The crackdown on Islamic State users hasn't spread to others promoting terror attacks online...
A new study has found that white nationalists and self-identified Nazi sympathisers are avoiding Twitter bans far more easily than militant Islamists, Reuters reports.
The accounts of the American Nazi Party and 17 other prominent white nationalist groups chiefly based in the US were examined and found to have actually enjoyed a sharp increase in Twitter followers over the past four years. Their numbers have now passed a total of over 25,000, up from the 2012 figure of 3,500.
The study conducted by George Washington University's Program on Extremism compared this "relative impunity" with the clampdown on accounts on the social media platform with links to the Islamic State.
It was noted that the data collected represented a fraction of the ideology's presence on Twitter and that it was insufficient to estimate the overall online presence of the groups.
Twitter announced in August that its aggressive campaign to suspend ISIS users had resulted in the closure of 360,000 accounts since the middle of 2015 for threatening or promoting what the tech company perceived to be terrorist acts.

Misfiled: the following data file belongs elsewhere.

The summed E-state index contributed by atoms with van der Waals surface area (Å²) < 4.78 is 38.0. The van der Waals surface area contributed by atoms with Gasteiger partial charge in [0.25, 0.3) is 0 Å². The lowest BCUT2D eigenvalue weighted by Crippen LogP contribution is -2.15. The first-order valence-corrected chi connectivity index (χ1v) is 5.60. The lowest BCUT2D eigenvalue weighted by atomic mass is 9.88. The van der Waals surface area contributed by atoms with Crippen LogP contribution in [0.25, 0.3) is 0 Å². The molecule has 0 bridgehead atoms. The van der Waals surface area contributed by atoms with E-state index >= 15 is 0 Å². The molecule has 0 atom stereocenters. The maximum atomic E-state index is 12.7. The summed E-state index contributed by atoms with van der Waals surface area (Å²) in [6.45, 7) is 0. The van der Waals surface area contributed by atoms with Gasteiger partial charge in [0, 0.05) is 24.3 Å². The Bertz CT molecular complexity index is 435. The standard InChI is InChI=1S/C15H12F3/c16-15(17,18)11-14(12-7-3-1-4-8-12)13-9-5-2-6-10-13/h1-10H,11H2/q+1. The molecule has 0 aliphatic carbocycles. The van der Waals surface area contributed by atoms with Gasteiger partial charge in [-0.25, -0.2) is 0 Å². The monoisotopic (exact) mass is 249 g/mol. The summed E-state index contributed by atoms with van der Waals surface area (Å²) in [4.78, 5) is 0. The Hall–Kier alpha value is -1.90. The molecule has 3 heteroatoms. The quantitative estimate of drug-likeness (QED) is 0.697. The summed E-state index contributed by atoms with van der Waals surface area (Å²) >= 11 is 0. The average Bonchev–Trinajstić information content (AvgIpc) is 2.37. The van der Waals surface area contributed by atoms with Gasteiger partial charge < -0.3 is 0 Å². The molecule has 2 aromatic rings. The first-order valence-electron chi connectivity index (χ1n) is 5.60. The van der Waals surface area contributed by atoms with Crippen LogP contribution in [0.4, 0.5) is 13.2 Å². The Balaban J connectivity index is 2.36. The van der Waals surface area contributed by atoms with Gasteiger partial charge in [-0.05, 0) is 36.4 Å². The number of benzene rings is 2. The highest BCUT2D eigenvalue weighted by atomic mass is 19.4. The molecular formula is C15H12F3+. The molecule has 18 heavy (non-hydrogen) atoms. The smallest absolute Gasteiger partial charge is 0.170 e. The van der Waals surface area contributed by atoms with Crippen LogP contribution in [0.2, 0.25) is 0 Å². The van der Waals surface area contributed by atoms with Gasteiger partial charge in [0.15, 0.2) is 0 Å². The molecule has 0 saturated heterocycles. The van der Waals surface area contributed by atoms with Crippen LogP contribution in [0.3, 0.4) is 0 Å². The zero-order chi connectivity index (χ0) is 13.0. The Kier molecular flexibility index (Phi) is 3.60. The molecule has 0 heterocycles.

The report concluded that:
"White nationalists and Nazis outperformed ISIS in average friend and follower counts by a substantial margin.
"Nazis had a median follower count almost eight times greater than ISIS supporters, and a mean count more than 22 times greater.”
JM Berger, the author of the report, told Reuters that the likes of Twitter and Facebook have found it difficult to enforce standards against white nationalist groups as they are less cohesive than ISIS networks and present greater free speech complications.
The accounts examined in the study showed a strong affinity for Donald Trump – the Republican Party's US presidential nominee has been accused himself of retweeting account associated with white nationalists. Three of the top 10 hashtags used most frequently by the accounts were related to Trump.
Only #whitegenocide was more popular than Trump-related hashtags.
Twitter has come in for much criticism in recent times regarding its ability to deal with the vast amount of abuse that is being tweeted on a daily basis. The most high-profile case over the summer saw rebooted Ghostbusters star Leslie Jones temporarily quit Twitter after receiving abusive messages.
Twitter's co-founder and CEO Jack Dorsey has told investors:
"No one deserves to be the target of abuse on Twitter. We haven’t been good enough at ensuring that’s the case, and we need to do better.”
Dorsey identified 'safety' as Twitter's number one priority at the start of the year and he said that "recent events have only confirmed" that call.